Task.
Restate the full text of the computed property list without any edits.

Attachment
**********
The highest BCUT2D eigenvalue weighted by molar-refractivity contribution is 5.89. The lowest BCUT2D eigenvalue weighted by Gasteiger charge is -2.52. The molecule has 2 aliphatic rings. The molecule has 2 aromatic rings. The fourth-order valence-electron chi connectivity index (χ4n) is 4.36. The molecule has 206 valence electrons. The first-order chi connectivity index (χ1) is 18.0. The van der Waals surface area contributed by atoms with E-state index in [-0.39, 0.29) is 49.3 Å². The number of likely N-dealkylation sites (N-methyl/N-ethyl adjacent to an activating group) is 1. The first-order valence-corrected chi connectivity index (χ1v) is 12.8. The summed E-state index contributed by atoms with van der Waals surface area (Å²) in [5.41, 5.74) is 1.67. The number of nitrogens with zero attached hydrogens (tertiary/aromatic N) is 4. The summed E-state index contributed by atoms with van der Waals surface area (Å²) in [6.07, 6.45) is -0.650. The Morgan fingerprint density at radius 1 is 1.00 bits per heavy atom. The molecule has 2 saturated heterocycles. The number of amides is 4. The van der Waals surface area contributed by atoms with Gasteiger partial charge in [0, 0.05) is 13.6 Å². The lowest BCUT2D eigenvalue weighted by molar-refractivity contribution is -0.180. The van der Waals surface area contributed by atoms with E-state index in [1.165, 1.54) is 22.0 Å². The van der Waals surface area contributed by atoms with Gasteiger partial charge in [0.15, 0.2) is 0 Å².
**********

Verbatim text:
The highest BCUT2D eigenvalue weighted by molar-refractivity contribution is 5.89. The lowest BCUT2D eigenvalue weighted by Gasteiger charge is -2.52. The molecule has 2 aliphatic rings. The molecule has 2 aromatic rings. The fourth-order valence-electron chi connectivity index (χ4n) is 4.36. The molecule has 206 valence electrons. The first-order chi connectivity index (χ1) is 18.0. The van der Waals surface area contributed by atoms with E-state index in [-0.39, 0.29) is 49.3 Å². The number of likely N-dealkylation sites (N-methyl/N-ethyl adjacent to an activating group) is 1. The first-order valence-corrected chi connectivity index (χ1v) is 12.8. The summed E-state index contributed by atoms with van der Waals surface area (Å²) in [5.41, 5.74) is 1.67. The number of nitrogens with zero attached hydrogens (tertiary/aromatic N) is 4. The summed E-state index contributed by atoms with van der Waals surface area (Å²) in [6.07, 6.45) is -0.650. The Morgan fingerprint density at radius 1 is 1.00 bits per heavy atom. The molecule has 2 saturated heterocycles. The number of amides is 4. The van der Waals surface area contributed by atoms with Gasteiger partial charge in [0, 0.05) is 13.6 Å². The lowest BCUT2D eigenvalue weighted by molar-refractivity contribution is -0.180. The van der Waals surface area contributed by atoms with E-state index in [1.165, 1.54) is 22.0 Å². The van der Waals surface area contributed by atoms with Gasteiger partial charge in [0.15, 0.2) is 0 Å².